Madonna Constantine is back in the news. The formerly tenured professor who was fired last year for plagiarism is now filing a lawsuit against Columbia Teachers College. Her claim mentions an NAS article, “The Copyist and the Noose.”
Constantine was investigated from 2006 to 2008 for multiple counts of plagiarism. When in October 2007 the investigation was nearing its closing stages, she reported finding a noose hanging on her office doorknob, access to which could only be granted to someone with a Teachers College ID. The day after the noose incident, Constantine made an indignant public statement on the steps of the College; students rallied around her as she declared, “I will not be silent.”
In February 2008, the investigation ended, concluding that Constantine was guilty of plagiarizing the work of two doctoral students and one former professor. Columbia asked Constantine to resign. She refused, retorting in a letter to Teachers College, “I am left to wonder whether a white faculty member would have been treated in such a publicly disrespectful and disparaging manner...From my perspective, the investigation and the entire process surrounding its outcome are reflective of the structural racism that pervades this institution.”
Constantine alleged that this was all just “a conspiracy and witch-hunt” cooked up by Teachers College, especially in light of the noose: “As one of only two tenured Black women full professors at Teachers College, it pains me to conclude that I have been specifically and systematically targeted.”
It took Columbia until June to finally get up the guts to fire Constantine. This week she filed a lawsuit against the College, demanding $200,000,000 and reinstatement to her position. Her lawsuit includes new testimony that, this March, she received a photograph of a noose in the mail.
The mystery of who-placed-the-noose-on-her-door remains unsolved. Although there is no evidence that Constantine placed it there herself, some have suggested that she did so in order to establish her victimhood and boomerang accusations back on those who would incriminate her. Even if she did not plant the noose, her overstated emphasis on her race seems to detract from her credibility. She resembles a child who, due for a spanking, tries playing dead in hopes of arousing the parent’s sympathies. So far, the College isn’t buying Constantine’s act.
Reflecting her desperate efforts to vilify the institution that fired her, the 92-page lawsuit, as the New York Post puts it, “veers into spy-time territory with its allegations of coverups, evidence destruction and conspiratorial ‘schemes.’” Most notably, the lawsuit repeatedly calls the actions against Constantine “academic lynching.” It determines, “The manner in which the scheme was hatched and carried out is tantamount to an academic lynching.”
Then, on page 33, the lawsuit complains that “all of the Defendants made a number of defamatory statements about the Plaintiff which were memorialized in the press.” Included in the list of 18 defamatory statements was the full text of the NAS article, “The Copyist and the Noose.”
Now let’s back up a moment. Constantine’s lawsuit avers that the articles not in her favor were based on slander by the “Defendants.” These are, as listed at the top of her grievance: Teachers College, the three people whose work Constantine was found to have plagiarized, and the attorney and law firm who investigated the plagiarism charge.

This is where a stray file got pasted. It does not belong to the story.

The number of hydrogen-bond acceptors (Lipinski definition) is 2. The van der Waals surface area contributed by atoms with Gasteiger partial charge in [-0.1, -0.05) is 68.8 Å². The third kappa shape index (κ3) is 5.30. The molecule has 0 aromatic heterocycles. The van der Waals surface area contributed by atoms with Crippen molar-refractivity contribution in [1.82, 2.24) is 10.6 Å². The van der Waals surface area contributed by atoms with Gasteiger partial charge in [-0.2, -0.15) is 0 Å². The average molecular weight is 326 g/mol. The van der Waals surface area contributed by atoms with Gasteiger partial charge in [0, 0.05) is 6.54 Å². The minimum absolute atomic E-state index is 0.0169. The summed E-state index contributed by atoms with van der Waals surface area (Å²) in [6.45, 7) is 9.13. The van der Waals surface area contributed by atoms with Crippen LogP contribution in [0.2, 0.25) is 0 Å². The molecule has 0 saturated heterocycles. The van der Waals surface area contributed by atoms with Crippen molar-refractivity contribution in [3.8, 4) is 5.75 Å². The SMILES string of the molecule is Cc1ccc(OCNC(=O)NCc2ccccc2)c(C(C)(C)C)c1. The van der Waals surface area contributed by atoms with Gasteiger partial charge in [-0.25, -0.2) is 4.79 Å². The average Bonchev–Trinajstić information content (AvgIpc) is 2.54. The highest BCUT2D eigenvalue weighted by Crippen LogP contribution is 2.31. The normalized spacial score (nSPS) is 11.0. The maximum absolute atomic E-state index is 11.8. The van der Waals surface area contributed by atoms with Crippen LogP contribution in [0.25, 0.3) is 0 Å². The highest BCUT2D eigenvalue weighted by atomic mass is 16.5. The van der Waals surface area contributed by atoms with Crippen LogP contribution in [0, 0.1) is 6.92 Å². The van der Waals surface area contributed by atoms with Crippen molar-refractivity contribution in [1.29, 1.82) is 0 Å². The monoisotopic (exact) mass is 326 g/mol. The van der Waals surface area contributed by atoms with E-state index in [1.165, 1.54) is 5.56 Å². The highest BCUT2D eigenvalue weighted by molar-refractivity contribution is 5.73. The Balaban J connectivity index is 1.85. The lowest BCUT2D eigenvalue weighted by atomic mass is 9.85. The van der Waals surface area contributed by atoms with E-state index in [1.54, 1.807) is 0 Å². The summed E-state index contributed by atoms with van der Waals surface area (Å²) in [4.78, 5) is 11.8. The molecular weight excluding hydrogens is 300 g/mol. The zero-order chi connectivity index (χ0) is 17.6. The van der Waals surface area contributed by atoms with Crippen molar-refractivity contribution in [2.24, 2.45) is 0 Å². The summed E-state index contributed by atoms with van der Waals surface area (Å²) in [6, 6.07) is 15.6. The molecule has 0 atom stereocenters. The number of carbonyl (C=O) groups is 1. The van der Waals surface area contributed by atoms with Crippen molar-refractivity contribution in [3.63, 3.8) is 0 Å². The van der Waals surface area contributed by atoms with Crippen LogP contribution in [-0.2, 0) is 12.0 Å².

“The Copyist and the Noose” includes five quotes by Constantine and her student supporters, and only two quotes from Teachers College persons. The first was from the College’s president Susan Fuhrman, who said she was committed to solving the noose case: “There was no desire to hinder the investigation—far from it. This was a despicable act ... and we are doing everything we can to find out who did it and prevent such occurrences in the future.” The second quote is of a Columbia spokesperson saying, “Teachers College takes academic plagiarism very seriously, and must take appropriate disciplinary action when it is uncovered. Such misconduct is completely at odds with the ethos of our institution, our faculty, and our students.”
It seems a stretch to label these two quotes “defamations” that brought down “public contempt, ridicule, aversion, shame and disgrace” on the convicted plagiarist. Constantine’s citation of the NAS article as an example of slander lacks merit. Most likely what prompted her to count it in her yoke of injustice was that NAS linked her case with critical race theory. In 1991, critical race theorist and Columbia Law School professor Patricia Williams wrote Tawana Brawley, who had made a false claim that she had been raped by six white men. Williams wrote that Brawley was “the victim of some unspeakable crime. No matter how she got there. No matter who did it to her—and even if she did it to herself.” Perhaps Madonna Constantine listed our article in her lawsuit, not because it was defamation, but because it made her uneasy. We seem to have struck a nerve in bringing in the “even if she did it to herself” principle.
Yesterday a Teachers College faculty committee began reviewing Constantine’s firing. We hope that in this thorny process, the College will choose to uphold the integrity of its education by staying true to course.